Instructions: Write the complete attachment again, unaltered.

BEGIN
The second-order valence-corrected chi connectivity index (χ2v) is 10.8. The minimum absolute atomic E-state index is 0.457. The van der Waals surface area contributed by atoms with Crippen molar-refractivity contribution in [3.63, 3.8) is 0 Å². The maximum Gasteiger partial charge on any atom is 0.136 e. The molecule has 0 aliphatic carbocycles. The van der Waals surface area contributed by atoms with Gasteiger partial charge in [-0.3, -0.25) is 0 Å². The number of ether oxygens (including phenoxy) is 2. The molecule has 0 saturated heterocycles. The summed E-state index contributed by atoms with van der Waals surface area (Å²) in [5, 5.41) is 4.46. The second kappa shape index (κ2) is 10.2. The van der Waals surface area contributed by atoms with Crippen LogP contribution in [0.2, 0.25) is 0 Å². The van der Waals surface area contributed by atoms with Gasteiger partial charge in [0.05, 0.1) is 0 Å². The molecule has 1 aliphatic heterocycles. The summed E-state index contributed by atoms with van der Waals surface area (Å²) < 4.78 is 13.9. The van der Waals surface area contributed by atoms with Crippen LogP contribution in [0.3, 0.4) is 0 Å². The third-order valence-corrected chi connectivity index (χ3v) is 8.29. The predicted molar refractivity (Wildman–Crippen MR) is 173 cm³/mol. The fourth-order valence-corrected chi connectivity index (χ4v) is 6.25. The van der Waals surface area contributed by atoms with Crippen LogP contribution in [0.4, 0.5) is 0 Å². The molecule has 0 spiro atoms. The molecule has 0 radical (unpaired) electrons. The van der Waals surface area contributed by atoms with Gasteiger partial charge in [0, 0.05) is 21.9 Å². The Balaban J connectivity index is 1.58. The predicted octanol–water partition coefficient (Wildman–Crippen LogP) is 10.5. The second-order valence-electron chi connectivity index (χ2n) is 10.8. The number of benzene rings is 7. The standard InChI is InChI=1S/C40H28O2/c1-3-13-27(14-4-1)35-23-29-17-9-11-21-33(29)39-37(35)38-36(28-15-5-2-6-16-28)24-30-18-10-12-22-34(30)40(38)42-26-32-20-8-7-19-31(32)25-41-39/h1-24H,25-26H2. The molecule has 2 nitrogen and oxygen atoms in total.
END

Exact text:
The second-order valence-corrected chi connectivity index (χ2v) is 10.8. The minimum absolute atomic E-state index is 0.457. The van der Waals surface area contributed by atoms with Crippen molar-refractivity contribution in [3.63, 3.8) is 0 Å². The maximum Gasteiger partial charge on any atom is 0.136 e. The molecule has 0 aliphatic carbocycles. The van der Waals surface area contributed by atoms with Gasteiger partial charge in [-0.3, -0.25) is 0 Å². The number of ether oxygens (including phenoxy) is 2. The molecule has 0 saturated heterocycles. The summed E-state index contributed by atoms with van der Waals surface area (Å²) in [5, 5.41) is 4.46. The second kappa shape index (κ2) is 10.2. The van der Waals surface area contributed by atoms with Crippen LogP contribution in [0.2, 0.25) is 0 Å². The van der Waals surface area contributed by atoms with Gasteiger partial charge in [0.05, 0.1) is 0 Å². The molecule has 1 aliphatic heterocycles. The summed E-state index contributed by atoms with van der Waals surface area (Å²) < 4.78 is 13.9. The van der Waals surface area contributed by atoms with Crippen LogP contribution in [0.3, 0.4) is 0 Å². The third-order valence-corrected chi connectivity index (χ3v) is 8.29. The predicted molar refractivity (Wildman–Crippen MR) is 173 cm³/mol. The fourth-order valence-corrected chi connectivity index (χ4v) is 6.25. The van der Waals surface area contributed by atoms with Crippen LogP contribution in [0.4, 0.5) is 0 Å². The molecule has 0 spiro atoms. The molecule has 0 radical (unpaired) electrons. The van der Waals surface area contributed by atoms with Gasteiger partial charge in [0, 0.05) is 21.9 Å². The Balaban J connectivity index is 1.58. The predicted octanol–water partition coefficient (Wildman–Crippen LogP) is 10.5. The second-order valence-electron chi connectivity index (χ2n) is 10.8. The number of benzene rings is 7. The standard InChI is InChI=1S/C40H28O2/c1-3-13-27(14-4-1)35-23-29-17-9-11-21-33(29)39-37(35)38-36(28-15-5-2-6-16-28)24-30-18-10-12-22-34(30)40(38)42-26-32-20-8-7-19-31(32)25-41-39/h1-24H,25-26H2. The molecule has 2 nitrogen and oxygen atoms in total.